Thursday, May 16, 2019

נר תמיד

There is a custom to include a light in every shul which is on constantly, called a נר תמיד. Most people are aware of this. So what's the problem? I think that is what leads to a very popular misreading of a פסוק at the beginning of תצוה which is also found in אמור.

 לְהַֽעֲלֹ֥ת נֵ֖ר תָּמִֽיד

I think people automatically group the two words נר תמיד together in their minds and thus read it with a טפחא on להעלות and a מרכא on נר which is incorrect. It does change the meaning ever so slightly but I would never correct that on the spot. Maybe after the fact, I would point it out.

Monday, May 6, 2019

סוכת דוד

I'm sure everyone will notice the reference in this week's הפטרה to the phrase we insert in ברכת המזון for סוכות - (actually, it's the other way around, the phrase is a reference to the פסוק)

הרחמן הוא יקים לנו את סכת דויד הנופלת

I'm probably not the only one, however, to notice the slight anomaly in the פסוק. We are accustomed to saying הַנֹּפָלֶת, with a קמץ under the פ. I believe it is this way in most, if not all ברכונים. But in the עמוס ט:י"א ,פסוק, it is written with a סגול, even though it is on an אתנחתא.
This therefore begs two questions:
  1. Why would it not change to הַנֹּפָלֶת on an אתנחתא?
  2. Seeing as it does not in the original biblical text, why would we change it in ברכת המזון?

    Please see Elie's comment.

Friday, May 3, 2019

Stand up, goat

(ט"ז:י)
וְהַשָּׂעִיר אֲשֶׁר עָלָה עָלָיו הגּוֹרָל לַעֲזָאזֵל יָעֳמַד חַי

The above bolded word is translated "shall be made to stand." However, if it is mispronounced יַעַמֹד it would mean simply that the goat "shall stand" (on its own.) Beware.

מטמאת - Watch that plural!

(ט"ז:ט"ז)
וְכִפֶּר עַל הַקּדֶשׁ מִטֻּמְאֹת בְּנֵי יִשְׂרָאֵל
(ט"ז:י"ט)
וְטִהֲרוֹ וְקִדְּשׁוֹ, מִטֻּמְאֹת בְּנֵי יִשְׂרָאֵל
With these and any other instances, it is of utmost importance that it is not pronounced מִטֻּמְאַת, which would change it from plural to singular.
(It should also be noted that while the שוא under the מ is a שוא נח, it is important to create a separation between the מ and א so that the א doesn't disappear and it is pronounced as if it is מטמות, i.e. it should be mitum-os, not mitu-mos.)

A Revealing Note

This seems to have come up fairly often so I should probably address it in a post. Every now and then, a בעל קריאה will mix up תְגַלֶּה (with a סגול) and תְגַלֵּה (with a צירי.) This comes up many times in אחרי מות and again in קדושים as well. I have seen people get rather antsy about this. However, (please correct me if I'm wrong) there is absolutely no difference whatsoever. The only factor that determines the נקוד under the ל is that it will get a צירי if it is at the end of a פסוק or on an אתנחתא. Otherwise, it will be a סגול. This should never be corrected by anyone on the spot.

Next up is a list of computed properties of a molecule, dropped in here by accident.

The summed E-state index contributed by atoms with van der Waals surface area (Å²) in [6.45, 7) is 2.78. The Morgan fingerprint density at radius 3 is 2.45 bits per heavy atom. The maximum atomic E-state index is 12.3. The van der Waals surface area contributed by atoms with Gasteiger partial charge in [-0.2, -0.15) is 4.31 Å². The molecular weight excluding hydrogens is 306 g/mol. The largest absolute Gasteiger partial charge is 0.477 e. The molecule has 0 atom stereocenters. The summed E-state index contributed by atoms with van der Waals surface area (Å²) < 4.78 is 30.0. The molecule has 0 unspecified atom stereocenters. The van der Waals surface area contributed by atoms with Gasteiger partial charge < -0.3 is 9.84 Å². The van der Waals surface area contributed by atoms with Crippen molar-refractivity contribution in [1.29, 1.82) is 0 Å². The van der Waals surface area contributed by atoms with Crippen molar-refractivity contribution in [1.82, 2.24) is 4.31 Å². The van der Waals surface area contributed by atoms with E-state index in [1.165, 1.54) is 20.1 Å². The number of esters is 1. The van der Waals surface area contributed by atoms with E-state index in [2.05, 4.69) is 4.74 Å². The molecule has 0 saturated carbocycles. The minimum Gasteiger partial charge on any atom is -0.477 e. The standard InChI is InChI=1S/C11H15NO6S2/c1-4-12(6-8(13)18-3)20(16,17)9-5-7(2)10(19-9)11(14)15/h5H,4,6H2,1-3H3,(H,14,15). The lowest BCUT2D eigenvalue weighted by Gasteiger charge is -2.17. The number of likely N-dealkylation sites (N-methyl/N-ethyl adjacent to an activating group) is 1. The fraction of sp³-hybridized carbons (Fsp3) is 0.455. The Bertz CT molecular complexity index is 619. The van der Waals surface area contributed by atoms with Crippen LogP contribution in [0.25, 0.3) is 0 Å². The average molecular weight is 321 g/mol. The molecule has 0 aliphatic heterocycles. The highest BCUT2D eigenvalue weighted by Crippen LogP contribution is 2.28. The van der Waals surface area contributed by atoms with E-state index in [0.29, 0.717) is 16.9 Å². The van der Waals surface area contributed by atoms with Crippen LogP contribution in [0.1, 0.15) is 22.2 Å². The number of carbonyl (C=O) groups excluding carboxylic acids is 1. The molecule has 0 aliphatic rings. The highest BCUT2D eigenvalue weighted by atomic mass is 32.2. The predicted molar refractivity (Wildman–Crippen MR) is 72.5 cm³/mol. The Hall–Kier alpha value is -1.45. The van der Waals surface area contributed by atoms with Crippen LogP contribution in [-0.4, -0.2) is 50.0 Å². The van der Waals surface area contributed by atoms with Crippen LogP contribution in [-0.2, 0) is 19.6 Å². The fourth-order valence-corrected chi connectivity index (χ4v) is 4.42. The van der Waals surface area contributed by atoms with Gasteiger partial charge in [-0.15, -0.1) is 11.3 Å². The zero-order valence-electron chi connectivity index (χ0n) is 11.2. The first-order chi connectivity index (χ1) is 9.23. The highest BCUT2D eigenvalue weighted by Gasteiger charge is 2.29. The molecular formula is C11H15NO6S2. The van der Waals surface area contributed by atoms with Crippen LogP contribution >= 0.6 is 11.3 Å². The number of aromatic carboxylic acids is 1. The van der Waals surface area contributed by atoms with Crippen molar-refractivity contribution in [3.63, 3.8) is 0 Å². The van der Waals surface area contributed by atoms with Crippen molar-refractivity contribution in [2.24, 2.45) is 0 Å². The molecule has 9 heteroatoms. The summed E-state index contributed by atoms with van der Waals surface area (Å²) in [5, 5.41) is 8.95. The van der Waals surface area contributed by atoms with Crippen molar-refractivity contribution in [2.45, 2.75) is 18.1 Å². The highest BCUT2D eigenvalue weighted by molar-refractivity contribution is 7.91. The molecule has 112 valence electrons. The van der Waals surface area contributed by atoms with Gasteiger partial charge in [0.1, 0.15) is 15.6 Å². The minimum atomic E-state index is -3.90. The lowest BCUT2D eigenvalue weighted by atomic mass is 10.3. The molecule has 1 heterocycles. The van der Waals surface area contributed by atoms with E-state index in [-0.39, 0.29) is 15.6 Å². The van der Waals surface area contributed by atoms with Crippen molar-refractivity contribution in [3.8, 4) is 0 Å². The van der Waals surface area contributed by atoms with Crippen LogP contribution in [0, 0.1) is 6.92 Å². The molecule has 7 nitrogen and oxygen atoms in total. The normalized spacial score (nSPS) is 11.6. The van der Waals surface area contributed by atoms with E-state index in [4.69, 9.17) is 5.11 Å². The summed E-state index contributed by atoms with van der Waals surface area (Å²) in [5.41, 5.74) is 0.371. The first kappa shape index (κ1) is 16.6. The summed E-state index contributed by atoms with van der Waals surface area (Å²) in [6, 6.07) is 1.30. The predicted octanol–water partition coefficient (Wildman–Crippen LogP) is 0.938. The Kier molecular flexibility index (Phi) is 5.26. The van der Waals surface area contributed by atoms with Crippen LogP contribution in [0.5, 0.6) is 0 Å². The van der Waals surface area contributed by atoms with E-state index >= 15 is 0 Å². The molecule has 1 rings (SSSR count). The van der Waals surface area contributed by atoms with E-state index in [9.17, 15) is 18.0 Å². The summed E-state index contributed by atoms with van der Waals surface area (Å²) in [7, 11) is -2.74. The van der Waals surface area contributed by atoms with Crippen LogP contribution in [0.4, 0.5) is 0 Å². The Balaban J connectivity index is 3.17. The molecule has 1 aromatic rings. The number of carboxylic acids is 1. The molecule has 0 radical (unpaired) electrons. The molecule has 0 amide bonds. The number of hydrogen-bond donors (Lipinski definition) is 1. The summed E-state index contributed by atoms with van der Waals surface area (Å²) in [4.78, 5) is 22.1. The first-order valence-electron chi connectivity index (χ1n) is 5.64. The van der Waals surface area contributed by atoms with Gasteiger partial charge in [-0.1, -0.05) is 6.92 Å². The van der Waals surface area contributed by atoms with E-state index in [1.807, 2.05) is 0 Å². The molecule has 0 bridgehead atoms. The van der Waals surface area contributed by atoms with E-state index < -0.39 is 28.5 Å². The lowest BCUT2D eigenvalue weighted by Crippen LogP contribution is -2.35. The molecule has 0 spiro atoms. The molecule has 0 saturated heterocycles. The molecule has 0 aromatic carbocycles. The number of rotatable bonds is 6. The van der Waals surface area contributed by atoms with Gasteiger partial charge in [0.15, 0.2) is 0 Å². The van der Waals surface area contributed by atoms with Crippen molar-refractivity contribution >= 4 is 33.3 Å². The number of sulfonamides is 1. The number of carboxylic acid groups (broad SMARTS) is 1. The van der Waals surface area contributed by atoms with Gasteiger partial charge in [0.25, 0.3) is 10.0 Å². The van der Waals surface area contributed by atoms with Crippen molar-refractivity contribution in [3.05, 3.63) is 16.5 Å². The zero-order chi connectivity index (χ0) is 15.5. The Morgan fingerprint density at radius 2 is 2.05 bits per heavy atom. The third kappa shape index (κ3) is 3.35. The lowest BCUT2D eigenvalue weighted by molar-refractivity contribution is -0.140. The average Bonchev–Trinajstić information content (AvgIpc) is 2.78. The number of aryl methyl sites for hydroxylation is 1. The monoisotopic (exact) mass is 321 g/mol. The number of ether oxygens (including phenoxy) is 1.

Qualification of the אהוי rule

I have recently been asked on a number of occasions regarding apparent exceptions to the אהוי rule which is that if a word ends with one of those letters, it will remove an expected דגש at the beginning of the next word. This is provided that the first word is connected to the second by means of a טעם משרת such as a מרכא, rather than a pausal note like an אתנחתא or טפחא.

The first example was in ויצא:
ל:טז ...וַתֹּ֨אמֶר֙ אֵלַ֣י תָּב֔וֹא
The י does not remove the דגש from the תּ even though it has a מונח which functions as a משרת.

Another example on which this question was raised was in אחרי מות:
יח:ה ...וָחַ֣י בָּהֶ֑ם
Again, the דגש remains in the בּ.

This phenomenon is interestingly observed in בחוקתי. The first mention of the word בחוקתי is on a טפחא which is a מפסיק anyway. But when it is mentioned in the negative portion, we find:
כו:טו וְאִם־בְּחֻקֹּתַ֣י תִּמְאָ֔סוּ
The מונח is a משרת but the תּ keeps its דגש.

It is important to forget about the actual letters for a moment. The essence of this rule is that it is applied when the first word ends with a vowel. This best way to understand this apparent anomaly is to observe a similar paradigm we find the English language with the letter Y. It can function as a consonant, as in yes or year, but can also be used as a vowel, as in the word gym or psychology. When the י extends a vowel sound, which would seem to be only after a צירי or חיריק, it functions as a vowel. However, after any other vowel, the function of the י is clearly a consonant, closing the syllable. Therefore, the אהוי rule would not apply. 

(Now, this applies to צירי and חיריק because they both end with a י sound. That is why the י is said to extend or fill the vowel. If one pronounces a חולם "oy," shouldn't it apply there, too, whereas if you pronounce it "oh," it would not. As per the comments below, דברים ד:ח וּמִי֙ גּ֣וֹי גָּד֔וֹל is a good example. If this theory is correct it would prove the "oy" pronunciation to be incorrect. But I'm not fully convinced myself.)

Thursday, April 18, 2019

חד גדיא

I don't usually cover Aramaic דקדוק and I cannot claim to know terribly much about it but it seems the entire world sings חד גדיא pronounced thusly: חד גדיא, חד גדיא דְזַבִּין אבא בתרי זוזי It's a tricky word because almost the same word is used for buying as for selling. However, it seems from the הגדות מדויקות that the proper pronunciation is in fact דִזְבַן. I haven't done too much research on this but I know someone who has. The Haggada of Rabbi Jonathan Sacks by Koren Publishers also has דִזְבַן.